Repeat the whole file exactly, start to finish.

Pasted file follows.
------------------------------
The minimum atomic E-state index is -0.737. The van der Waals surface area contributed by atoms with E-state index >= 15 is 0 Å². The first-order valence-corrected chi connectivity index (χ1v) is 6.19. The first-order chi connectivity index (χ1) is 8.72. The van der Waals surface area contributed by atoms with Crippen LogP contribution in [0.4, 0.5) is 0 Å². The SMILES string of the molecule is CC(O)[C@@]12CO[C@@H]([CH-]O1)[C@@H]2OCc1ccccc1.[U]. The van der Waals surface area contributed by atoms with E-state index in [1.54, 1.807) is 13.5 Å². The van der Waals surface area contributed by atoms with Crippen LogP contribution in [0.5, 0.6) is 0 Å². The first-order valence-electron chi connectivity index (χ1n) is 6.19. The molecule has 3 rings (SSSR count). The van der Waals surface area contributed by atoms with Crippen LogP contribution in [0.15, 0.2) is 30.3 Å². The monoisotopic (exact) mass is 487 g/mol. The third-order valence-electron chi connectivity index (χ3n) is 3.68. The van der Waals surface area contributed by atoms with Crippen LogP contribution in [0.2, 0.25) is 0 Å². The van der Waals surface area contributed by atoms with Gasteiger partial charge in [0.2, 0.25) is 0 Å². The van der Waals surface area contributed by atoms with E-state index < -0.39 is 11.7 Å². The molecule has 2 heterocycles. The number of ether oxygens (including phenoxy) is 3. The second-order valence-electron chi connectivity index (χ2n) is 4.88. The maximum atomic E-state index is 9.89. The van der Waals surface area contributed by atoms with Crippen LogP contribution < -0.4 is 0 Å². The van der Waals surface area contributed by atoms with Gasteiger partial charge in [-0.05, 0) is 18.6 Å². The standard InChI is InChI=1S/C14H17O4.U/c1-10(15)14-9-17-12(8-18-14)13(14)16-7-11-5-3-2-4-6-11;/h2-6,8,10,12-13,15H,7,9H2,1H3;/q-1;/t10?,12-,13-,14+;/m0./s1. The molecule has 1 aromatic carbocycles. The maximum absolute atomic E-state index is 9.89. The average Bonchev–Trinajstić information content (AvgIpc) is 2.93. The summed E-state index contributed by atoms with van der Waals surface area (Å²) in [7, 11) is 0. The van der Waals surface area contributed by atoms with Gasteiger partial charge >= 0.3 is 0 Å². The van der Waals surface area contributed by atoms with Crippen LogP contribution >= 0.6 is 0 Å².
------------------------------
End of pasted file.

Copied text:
The minimum atomic E-state index is -0.737. The van der Waals surface area contributed by atoms with E-state index >= 15 is 0 Å². The first-order valence-corrected chi connectivity index (χ1v) is 6.19. The first-order chi connectivity index (χ1) is 8.72. The van der Waals surface area contributed by atoms with Crippen LogP contribution in [0.4, 0.5) is 0 Å². The SMILES string of the molecule is CC(O)[C@@]12CO[C@@H]([CH-]O1)[C@@H]2OCc1ccccc1.[U]. The van der Waals surface area contributed by atoms with E-state index in [1.54, 1.807) is 13.5 Å². The van der Waals surface area contributed by atoms with Crippen LogP contribution in [0.5, 0.6) is 0 Å². The first-order valence-electron chi connectivity index (χ1n) is 6.19. The molecule has 3 rings (SSSR count). The van der Waals surface area contributed by atoms with Crippen LogP contribution in [0.15, 0.2) is 30.3 Å². The monoisotopic (exact) mass is 487 g/mol. The third-order valence-electron chi connectivity index (χ3n) is 3.68. The van der Waals surface area contributed by atoms with Crippen LogP contribution in [0.2, 0.25) is 0 Å². The van der Waals surface area contributed by atoms with Gasteiger partial charge in [0.2, 0.25) is 0 Å². The van der Waals surface area contributed by atoms with E-state index < -0.39 is 11.7 Å². The molecule has 2 heterocycles. The number of ether oxygens (including phenoxy) is 3. The second-order valence-electron chi connectivity index (χ2n) is 4.88. The maximum atomic E-state index is 9.89. The van der Waals surface area contributed by atoms with Crippen LogP contribution < -0.4 is 0 Å². The van der Waals surface area contributed by atoms with Gasteiger partial charge in [-0.05, 0) is 18.6 Å². The standard InChI is InChI=1S/C14H17O4.U/c1-10(15)14-9-17-12(8-18-14)13(14)16-7-11-5-3-2-4-6-11;/h2-6,8,10,12-13,15H,7,9H2,1H3;/q-1;/t10?,12-,13-,14+;/m0./s1. The molecule has 1 aromatic carbocycles. The maximum absolute atomic E-state index is 9.89. The average Bonchev–Trinajstić information content (AvgIpc) is 2.93. The summed E-state index contributed by atoms with van der Waals surface area (Å²) in [7, 11) is 0. The van der Waals surface area contributed by atoms with Gasteiger partial charge >= 0.3 is 0 Å². The van der Waals surface area contributed by atoms with Crippen LogP contribution >= 0.6 is 0 Å².